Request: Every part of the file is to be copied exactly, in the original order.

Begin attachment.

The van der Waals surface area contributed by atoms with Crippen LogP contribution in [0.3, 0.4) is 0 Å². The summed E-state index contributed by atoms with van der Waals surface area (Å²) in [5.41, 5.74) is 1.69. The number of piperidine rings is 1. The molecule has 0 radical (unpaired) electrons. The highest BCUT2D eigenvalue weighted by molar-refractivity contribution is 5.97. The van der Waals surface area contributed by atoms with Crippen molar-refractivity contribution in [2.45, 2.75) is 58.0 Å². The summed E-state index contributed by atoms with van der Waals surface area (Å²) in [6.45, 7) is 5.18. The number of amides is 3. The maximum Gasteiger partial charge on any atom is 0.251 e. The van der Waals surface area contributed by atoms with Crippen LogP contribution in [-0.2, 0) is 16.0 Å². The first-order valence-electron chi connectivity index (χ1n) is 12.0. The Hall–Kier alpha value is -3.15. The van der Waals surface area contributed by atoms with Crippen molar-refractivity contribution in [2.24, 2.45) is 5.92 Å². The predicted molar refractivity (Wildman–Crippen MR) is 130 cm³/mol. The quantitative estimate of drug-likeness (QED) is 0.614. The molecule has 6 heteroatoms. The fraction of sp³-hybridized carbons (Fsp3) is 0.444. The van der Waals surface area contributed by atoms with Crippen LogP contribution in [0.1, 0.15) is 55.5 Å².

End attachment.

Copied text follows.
The van der Waals surface area contributed by atoms with Crippen LogP contribution in [0.3, 0.4) is 0 Å². The summed E-state index contributed by atoms with van der Waals surface area (Å²) in [5.41, 5.74) is 1.69. The number of piperidine rings is 1. The molecule has 0 radical (unpaired) electrons. The highest BCUT2D eigenvalue weighted by molar-refractivity contribution is 5.97. The van der Waals surface area contributed by atoms with Crippen molar-refractivity contribution in [2.45, 2.75) is 58.0 Å². The summed E-state index contributed by atoms with van der Waals surface area (Å²) in [6.45, 7) is 5.18. The number of amides is 3. The maximum Gasteiger partial charge on any atom is 0.251 e. The van der Waals surface area contributed by atoms with Crippen LogP contribution in [-0.2, 0) is 16.0 Å². The first-order valence-electron chi connectivity index (χ1n) is 12.0. The Hall–Kier alpha value is -3.15. The van der Waals surface area contributed by atoms with Crippen molar-refractivity contribution in [2.24, 2.45) is 5.92 Å². The predicted molar refractivity (Wildman–Crippen MR) is 130 cm³/mol. The quantitative estimate of drug-likeness (QED) is 0.614. The molecule has 6 heteroatoms. The fraction of sp³-hybridized carbons (Fsp3) is 0.444. The van der Waals surface area contributed by atoms with Crippen LogP contribution in [0.1, 0.15) is 55.5 Å².